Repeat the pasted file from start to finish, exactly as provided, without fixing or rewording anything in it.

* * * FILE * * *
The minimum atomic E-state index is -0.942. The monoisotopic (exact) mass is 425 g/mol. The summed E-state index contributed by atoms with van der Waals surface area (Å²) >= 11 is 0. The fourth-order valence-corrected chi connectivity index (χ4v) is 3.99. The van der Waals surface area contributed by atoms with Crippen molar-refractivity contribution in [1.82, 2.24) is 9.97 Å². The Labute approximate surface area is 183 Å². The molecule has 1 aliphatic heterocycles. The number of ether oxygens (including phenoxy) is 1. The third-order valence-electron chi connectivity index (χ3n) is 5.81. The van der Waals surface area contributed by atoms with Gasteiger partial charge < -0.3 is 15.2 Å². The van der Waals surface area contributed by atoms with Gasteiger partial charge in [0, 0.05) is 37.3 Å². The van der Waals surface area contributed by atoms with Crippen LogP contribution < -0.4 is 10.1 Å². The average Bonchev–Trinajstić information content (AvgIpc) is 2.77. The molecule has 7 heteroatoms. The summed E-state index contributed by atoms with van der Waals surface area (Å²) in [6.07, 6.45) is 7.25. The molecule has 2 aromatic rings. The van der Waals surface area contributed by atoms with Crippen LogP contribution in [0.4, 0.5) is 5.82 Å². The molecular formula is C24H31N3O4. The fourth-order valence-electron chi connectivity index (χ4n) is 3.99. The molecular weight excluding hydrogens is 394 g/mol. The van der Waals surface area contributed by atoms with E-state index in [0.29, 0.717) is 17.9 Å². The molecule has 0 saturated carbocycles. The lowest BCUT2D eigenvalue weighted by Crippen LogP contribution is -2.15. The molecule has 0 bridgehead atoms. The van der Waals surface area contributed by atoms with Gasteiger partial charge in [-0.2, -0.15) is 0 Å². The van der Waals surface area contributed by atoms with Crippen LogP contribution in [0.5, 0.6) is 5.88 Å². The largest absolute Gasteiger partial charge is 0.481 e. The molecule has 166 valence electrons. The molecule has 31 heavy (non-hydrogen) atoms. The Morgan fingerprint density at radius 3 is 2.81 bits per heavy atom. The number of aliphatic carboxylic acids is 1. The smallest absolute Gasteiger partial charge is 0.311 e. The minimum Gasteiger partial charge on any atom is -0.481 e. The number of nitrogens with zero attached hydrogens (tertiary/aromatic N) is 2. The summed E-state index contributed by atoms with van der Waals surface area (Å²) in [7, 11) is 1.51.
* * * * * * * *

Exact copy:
The minimum atomic E-state index is -0.942. The monoisotopic (exact) mass is 425 g/mol. The summed E-state index contributed by atoms with van der Waals surface area (Å²) >= 11 is 0. The fourth-order valence-corrected chi connectivity index (χ4v) is 3.99. The van der Waals surface area contributed by atoms with Crippen molar-refractivity contribution in [1.82, 2.24) is 9.97 Å². The Labute approximate surface area is 183 Å². The molecule has 1 aliphatic heterocycles. The number of ether oxygens (including phenoxy) is 1. The third-order valence-electron chi connectivity index (χ3n) is 5.81. The van der Waals surface area contributed by atoms with Gasteiger partial charge < -0.3 is 15.2 Å². The van der Waals surface area contributed by atoms with Gasteiger partial charge in [0, 0.05) is 37.3 Å². The van der Waals surface area contributed by atoms with Crippen LogP contribution < -0.4 is 10.1 Å². The average Bonchev–Trinajstić information content (AvgIpc) is 2.77. The molecule has 7 heteroatoms. The summed E-state index contributed by atoms with van der Waals surface area (Å²) in [6.07, 6.45) is 7.25. The molecule has 2 aromatic rings. The van der Waals surface area contributed by atoms with Crippen LogP contribution in [0.4, 0.5) is 5.82 Å². The molecular formula is C24H31N3O4. The fourth-order valence-electron chi connectivity index (χ4n) is 3.99. The molecular weight excluding hydrogens is 394 g/mol. The van der Waals surface area contributed by atoms with E-state index in [0.29, 0.717) is 17.9 Å². The molecule has 0 saturated carbocycles. The lowest BCUT2D eigenvalue weighted by Crippen LogP contribution is -2.15. The molecule has 0 bridgehead atoms. The van der Waals surface area contributed by atoms with Gasteiger partial charge in [-0.2, -0.15) is 0 Å². The van der Waals surface area contributed by atoms with Crippen LogP contribution in [0.5, 0.6) is 5.88 Å². The largest absolute Gasteiger partial charge is 0.481 e. The molecule has 166 valence electrons. The molecule has 31 heavy (non-hydrogen) atoms. The Morgan fingerprint density at radius 3 is 2.81 bits per heavy atom. The number of aliphatic carboxylic acids is 1. The smallest absolute Gasteiger partial charge is 0.311 e. The minimum Gasteiger partial charge on any atom is -0.481 e. The number of nitrogens with zero attached hydrogens (tertiary/aromatic N) is 2. The summed E-state index contributed by atoms with van der Waals surface area (Å²) in [7, 11) is 1.51.